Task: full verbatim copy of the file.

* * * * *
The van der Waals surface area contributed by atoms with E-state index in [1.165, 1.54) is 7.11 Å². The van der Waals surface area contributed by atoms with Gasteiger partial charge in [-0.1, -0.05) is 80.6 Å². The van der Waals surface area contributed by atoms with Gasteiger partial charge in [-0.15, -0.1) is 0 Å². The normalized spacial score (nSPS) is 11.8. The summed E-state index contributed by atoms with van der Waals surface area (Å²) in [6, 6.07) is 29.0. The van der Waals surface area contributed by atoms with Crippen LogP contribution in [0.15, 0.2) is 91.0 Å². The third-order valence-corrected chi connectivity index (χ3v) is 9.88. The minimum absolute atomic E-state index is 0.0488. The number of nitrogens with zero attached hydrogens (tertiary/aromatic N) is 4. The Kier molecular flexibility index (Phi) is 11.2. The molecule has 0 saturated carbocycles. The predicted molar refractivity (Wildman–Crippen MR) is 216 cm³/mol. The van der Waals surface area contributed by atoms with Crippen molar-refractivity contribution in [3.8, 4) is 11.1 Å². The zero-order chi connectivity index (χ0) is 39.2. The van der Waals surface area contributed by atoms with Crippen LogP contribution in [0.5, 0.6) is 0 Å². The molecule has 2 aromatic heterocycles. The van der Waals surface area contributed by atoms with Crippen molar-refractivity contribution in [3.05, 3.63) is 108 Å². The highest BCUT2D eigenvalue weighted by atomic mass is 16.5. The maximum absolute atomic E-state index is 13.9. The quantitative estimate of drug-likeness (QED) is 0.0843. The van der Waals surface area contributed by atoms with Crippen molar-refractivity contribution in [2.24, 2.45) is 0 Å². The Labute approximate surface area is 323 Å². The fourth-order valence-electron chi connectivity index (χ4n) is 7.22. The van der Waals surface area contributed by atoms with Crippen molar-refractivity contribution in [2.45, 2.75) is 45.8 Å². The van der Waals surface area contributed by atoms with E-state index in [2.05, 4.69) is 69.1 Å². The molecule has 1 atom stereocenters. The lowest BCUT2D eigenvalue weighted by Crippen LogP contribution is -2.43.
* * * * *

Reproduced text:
The van der Waals surface area contributed by atoms with E-state index in [1.165, 1.54) is 7.11 Å². The van der Waals surface area contributed by atoms with Gasteiger partial charge in [-0.1, -0.05) is 80.6 Å². The van der Waals surface area contributed by atoms with Gasteiger partial charge in [-0.15, -0.1) is 0 Å². The normalized spacial score (nSPS) is 11.8. The summed E-state index contributed by atoms with van der Waals surface area (Å²) in [6, 6.07) is 29.0. The van der Waals surface area contributed by atoms with Crippen LogP contribution in [0.15, 0.2) is 91.0 Å². The third-order valence-corrected chi connectivity index (χ3v) is 9.88. The minimum absolute atomic E-state index is 0.0488. The number of nitrogens with zero attached hydrogens (tertiary/aromatic N) is 4. The Kier molecular flexibility index (Phi) is 11.2. The molecule has 0 saturated carbocycles. The predicted molar refractivity (Wildman–Crippen MR) is 216 cm³/mol. The van der Waals surface area contributed by atoms with Crippen molar-refractivity contribution in [3.8, 4) is 11.1 Å². The zero-order chi connectivity index (χ0) is 39.2. The van der Waals surface area contributed by atoms with Crippen LogP contribution in [0.5, 0.6) is 0 Å². The molecule has 2 aromatic heterocycles. The van der Waals surface area contributed by atoms with Crippen molar-refractivity contribution in [3.05, 3.63) is 108 Å². The highest BCUT2D eigenvalue weighted by atomic mass is 16.5. The maximum absolute atomic E-state index is 13.9. The quantitative estimate of drug-likeness (QED) is 0.0843. The van der Waals surface area contributed by atoms with Crippen molar-refractivity contribution in [2.24, 2.45) is 0 Å². The Labute approximate surface area is 323 Å². The fourth-order valence-electron chi connectivity index (χ4n) is 7.22. The van der Waals surface area contributed by atoms with Crippen molar-refractivity contribution in [2.45, 2.75) is 45.8 Å². The van der Waals surface area contributed by atoms with E-state index in [2.05, 4.69) is 69.1 Å². The molecule has 1 atom stereocenters. The lowest BCUT2D eigenvalue weighted by Crippen LogP contribution is -2.43.